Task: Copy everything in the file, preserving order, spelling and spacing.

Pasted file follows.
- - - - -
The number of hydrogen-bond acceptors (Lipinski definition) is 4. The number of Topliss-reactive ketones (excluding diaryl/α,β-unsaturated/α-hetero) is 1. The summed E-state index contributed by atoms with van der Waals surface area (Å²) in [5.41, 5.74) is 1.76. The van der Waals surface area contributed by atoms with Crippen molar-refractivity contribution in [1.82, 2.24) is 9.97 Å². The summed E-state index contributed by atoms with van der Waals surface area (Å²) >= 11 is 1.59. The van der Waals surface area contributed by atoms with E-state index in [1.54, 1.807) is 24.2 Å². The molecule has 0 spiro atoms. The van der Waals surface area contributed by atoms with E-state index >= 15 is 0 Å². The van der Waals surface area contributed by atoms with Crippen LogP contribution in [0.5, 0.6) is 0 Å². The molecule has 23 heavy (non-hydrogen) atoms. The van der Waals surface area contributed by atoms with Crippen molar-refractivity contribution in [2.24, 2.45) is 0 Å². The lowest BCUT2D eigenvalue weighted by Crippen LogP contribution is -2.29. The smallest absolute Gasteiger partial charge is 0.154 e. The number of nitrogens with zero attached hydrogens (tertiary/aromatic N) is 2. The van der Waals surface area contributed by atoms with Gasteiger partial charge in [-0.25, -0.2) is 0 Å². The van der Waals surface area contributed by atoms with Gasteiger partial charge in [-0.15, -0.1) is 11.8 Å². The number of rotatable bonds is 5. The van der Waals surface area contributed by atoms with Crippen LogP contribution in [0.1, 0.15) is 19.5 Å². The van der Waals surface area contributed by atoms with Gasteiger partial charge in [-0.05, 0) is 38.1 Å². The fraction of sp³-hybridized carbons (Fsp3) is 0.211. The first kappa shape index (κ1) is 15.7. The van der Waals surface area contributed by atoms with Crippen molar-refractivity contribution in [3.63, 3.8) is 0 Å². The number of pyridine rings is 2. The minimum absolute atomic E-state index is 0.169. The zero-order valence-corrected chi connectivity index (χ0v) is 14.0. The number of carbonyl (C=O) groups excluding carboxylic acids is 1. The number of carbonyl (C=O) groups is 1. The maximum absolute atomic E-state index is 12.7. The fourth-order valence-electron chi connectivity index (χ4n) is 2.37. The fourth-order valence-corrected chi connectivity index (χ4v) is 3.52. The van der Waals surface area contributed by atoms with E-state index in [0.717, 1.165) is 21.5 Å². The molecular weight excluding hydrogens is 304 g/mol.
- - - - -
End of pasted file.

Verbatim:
The number of hydrogen-bond acceptors (Lipinski definition) is 4. The number of Topliss-reactive ketones (excluding diaryl/α,β-unsaturated/α-hetero) is 1. The summed E-state index contributed by atoms with van der Waals surface area (Å²) in [5.41, 5.74) is 1.76. The van der Waals surface area contributed by atoms with Crippen molar-refractivity contribution in [1.82, 2.24) is 9.97 Å². The summed E-state index contributed by atoms with van der Waals surface area (Å²) >= 11 is 1.59. The van der Waals surface area contributed by atoms with E-state index in [1.54, 1.807) is 24.2 Å². The molecule has 0 spiro atoms. The van der Waals surface area contributed by atoms with E-state index >= 15 is 0 Å². The van der Waals surface area contributed by atoms with Crippen LogP contribution in [0.5, 0.6) is 0 Å². The molecule has 23 heavy (non-hydrogen) atoms. The van der Waals surface area contributed by atoms with Crippen molar-refractivity contribution in [2.24, 2.45) is 0 Å². The lowest BCUT2D eigenvalue weighted by Crippen LogP contribution is -2.29. The smallest absolute Gasteiger partial charge is 0.154 e. The number of nitrogens with zero attached hydrogens (tertiary/aromatic N) is 2. The van der Waals surface area contributed by atoms with Gasteiger partial charge in [-0.25, -0.2) is 0 Å². The van der Waals surface area contributed by atoms with Gasteiger partial charge in [-0.15, -0.1) is 11.8 Å². The number of rotatable bonds is 5. The van der Waals surface area contributed by atoms with Crippen LogP contribution in [0.1, 0.15) is 19.5 Å². The van der Waals surface area contributed by atoms with Gasteiger partial charge in [-0.05, 0) is 38.1 Å². The fraction of sp³-hybridized carbons (Fsp3) is 0.211. The first kappa shape index (κ1) is 15.7. The van der Waals surface area contributed by atoms with Crippen molar-refractivity contribution in [3.63, 3.8) is 0 Å². The number of pyridine rings is 2. The minimum absolute atomic E-state index is 0.169. The zero-order valence-corrected chi connectivity index (χ0v) is 14.0. The number of carbonyl (C=O) groups excluding carboxylic acids is 1. The number of carbonyl (C=O) groups is 1. The maximum absolute atomic E-state index is 12.7. The fourth-order valence-electron chi connectivity index (χ4n) is 2.37. The fourth-order valence-corrected chi connectivity index (χ4v) is 3.52. The van der Waals surface area contributed by atoms with E-state index in [0.717, 1.165) is 21.5 Å². The molecular weight excluding hydrogens is 304 g/mol.